Hue decorated by Keith Street School, on display at Whanganui Regional Museum
Beautiful taonga created by kids from Keith Street School
Some of the school-groups visiting the Museum exhibition A Conversation With Hine-Pu-Te Hue have created decorated paper-mache taha inspired by the taonga in the exhibition and around the Museum.
Papier-mache taha created by children from Wanganui Intermediate School
These beautiful taonga created by children are on display in Whanganui Regional Museum for just this week, so if you are in the area, drop in and admire their artwork. While you are here, you may want to pick up a hue plant or a packet of seeds.
Officially its summer. In reality Whanganui is still experiencing Springtime weather, with sunshine and warmth alternating with cold winds and bursts of rain. The gourd plants are happy, and growing vigorously. Yesterday I found the first gourd flower. If another one opens and the bees do their work (if one is a male and one a female of course), the resulting fruit may get six months to grow and ripen before the first frosts here, so I’ll be lavishing care and attention on that plant! last year I just let the plants grow rampant. This year I plan to judiciously remove some of the young fruit to use as a vegetable, like kamokamo, and let one fruit on a plant grow as large as possible. It will need some extra water and manure.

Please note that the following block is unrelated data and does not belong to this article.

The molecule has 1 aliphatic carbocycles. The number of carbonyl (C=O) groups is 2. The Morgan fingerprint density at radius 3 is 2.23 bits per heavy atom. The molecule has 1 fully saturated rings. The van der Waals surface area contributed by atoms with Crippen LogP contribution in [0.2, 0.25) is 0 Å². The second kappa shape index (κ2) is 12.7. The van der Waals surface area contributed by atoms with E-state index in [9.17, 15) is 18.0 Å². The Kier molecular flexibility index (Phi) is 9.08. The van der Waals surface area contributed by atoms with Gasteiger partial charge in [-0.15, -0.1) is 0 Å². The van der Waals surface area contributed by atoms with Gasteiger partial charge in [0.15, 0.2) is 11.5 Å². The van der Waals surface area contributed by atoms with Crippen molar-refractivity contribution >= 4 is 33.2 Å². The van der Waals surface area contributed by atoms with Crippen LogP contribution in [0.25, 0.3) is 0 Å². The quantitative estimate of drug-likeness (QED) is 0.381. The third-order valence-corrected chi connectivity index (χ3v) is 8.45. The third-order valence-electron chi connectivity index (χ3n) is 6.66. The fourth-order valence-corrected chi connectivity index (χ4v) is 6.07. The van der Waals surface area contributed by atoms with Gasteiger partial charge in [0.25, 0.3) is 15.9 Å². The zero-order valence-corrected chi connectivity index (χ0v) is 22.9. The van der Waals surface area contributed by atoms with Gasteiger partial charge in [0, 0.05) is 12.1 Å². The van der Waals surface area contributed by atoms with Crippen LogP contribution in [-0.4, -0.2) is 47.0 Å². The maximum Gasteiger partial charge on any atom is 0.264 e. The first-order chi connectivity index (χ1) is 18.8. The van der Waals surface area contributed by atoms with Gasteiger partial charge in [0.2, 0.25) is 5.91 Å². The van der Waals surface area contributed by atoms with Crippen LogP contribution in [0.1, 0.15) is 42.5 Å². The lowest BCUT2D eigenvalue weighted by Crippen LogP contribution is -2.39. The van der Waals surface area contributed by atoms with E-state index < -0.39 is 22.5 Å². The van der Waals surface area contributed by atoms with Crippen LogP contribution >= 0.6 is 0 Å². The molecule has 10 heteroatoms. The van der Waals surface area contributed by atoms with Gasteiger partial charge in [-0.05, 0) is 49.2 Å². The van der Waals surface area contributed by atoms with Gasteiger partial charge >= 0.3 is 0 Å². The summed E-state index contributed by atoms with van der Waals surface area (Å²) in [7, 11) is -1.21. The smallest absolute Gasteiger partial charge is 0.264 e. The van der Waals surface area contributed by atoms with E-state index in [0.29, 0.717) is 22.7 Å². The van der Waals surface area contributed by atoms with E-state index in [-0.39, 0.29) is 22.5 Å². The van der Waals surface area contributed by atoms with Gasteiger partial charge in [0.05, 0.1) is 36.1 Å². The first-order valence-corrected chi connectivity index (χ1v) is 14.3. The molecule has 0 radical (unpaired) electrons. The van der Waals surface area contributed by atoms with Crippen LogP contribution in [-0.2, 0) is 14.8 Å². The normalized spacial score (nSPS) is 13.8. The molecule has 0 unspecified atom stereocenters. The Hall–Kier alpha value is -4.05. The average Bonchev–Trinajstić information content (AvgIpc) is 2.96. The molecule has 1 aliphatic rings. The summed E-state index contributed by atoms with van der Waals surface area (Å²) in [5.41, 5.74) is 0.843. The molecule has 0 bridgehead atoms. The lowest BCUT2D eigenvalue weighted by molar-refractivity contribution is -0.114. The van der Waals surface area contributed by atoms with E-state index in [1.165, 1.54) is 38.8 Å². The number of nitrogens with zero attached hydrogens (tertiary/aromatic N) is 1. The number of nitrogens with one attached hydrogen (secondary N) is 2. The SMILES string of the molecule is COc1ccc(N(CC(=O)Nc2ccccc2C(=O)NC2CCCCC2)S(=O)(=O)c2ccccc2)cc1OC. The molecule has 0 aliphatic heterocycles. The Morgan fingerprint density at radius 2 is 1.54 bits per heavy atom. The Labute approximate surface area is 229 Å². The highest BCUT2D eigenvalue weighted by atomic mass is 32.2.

If you haven’t planted any seeds yet, and you live in the Whanganui region, we have hue (gourd) plants available at Whanganui Regional Museum. Plants are free to schools taking part in the Whanganui Gourd Project, so just call us at the Museum and let us know how many you want.